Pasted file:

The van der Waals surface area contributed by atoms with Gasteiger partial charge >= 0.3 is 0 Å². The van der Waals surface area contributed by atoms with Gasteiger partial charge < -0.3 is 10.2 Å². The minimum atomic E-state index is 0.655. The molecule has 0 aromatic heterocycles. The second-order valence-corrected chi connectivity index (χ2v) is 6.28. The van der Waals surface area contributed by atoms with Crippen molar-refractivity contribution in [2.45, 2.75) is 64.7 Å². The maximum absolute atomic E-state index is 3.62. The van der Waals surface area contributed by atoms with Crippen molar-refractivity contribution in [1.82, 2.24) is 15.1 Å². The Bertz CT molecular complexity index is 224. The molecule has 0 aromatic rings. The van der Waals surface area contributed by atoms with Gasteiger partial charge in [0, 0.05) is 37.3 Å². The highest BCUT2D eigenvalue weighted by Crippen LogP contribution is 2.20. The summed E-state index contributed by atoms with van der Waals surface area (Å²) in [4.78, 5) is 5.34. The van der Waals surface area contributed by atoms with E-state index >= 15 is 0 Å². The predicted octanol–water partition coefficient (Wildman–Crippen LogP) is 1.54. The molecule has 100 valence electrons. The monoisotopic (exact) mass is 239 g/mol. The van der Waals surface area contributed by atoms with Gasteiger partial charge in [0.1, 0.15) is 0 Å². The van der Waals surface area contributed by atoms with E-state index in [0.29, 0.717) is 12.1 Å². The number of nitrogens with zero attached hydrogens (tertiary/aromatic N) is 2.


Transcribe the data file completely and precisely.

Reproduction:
The van der Waals surface area contributed by atoms with Gasteiger partial charge >= 0.3 is 0 Å². The van der Waals surface area contributed by atoms with Gasteiger partial charge < -0.3 is 10.2 Å². The minimum atomic E-state index is 0.655. The molecule has 0 aromatic heterocycles. The second-order valence-corrected chi connectivity index (χ2v) is 6.28. The van der Waals surface area contributed by atoms with Crippen molar-refractivity contribution in [2.45, 2.75) is 64.7 Å². The maximum absolute atomic E-state index is 3.62. The van der Waals surface area contributed by atoms with Crippen molar-refractivity contribution in [1.82, 2.24) is 15.1 Å². The Bertz CT molecular complexity index is 224. The molecule has 0 aromatic rings. The van der Waals surface area contributed by atoms with Gasteiger partial charge in [0, 0.05) is 37.3 Å². The highest BCUT2D eigenvalue weighted by Crippen LogP contribution is 2.20. The summed E-state index contributed by atoms with van der Waals surface area (Å²) in [4.78, 5) is 5.34. The van der Waals surface area contributed by atoms with E-state index >= 15 is 0 Å². The predicted octanol–water partition coefficient (Wildman–Crippen LogP) is 1.54. The molecule has 100 valence electrons. The monoisotopic (exact) mass is 239 g/mol. The van der Waals surface area contributed by atoms with Gasteiger partial charge in [0.1, 0.15) is 0 Å². The van der Waals surface area contributed by atoms with E-state index in [0.29, 0.717) is 12.1 Å². The number of nitrogens with zero attached hydrogens (tertiary/aromatic N) is 2.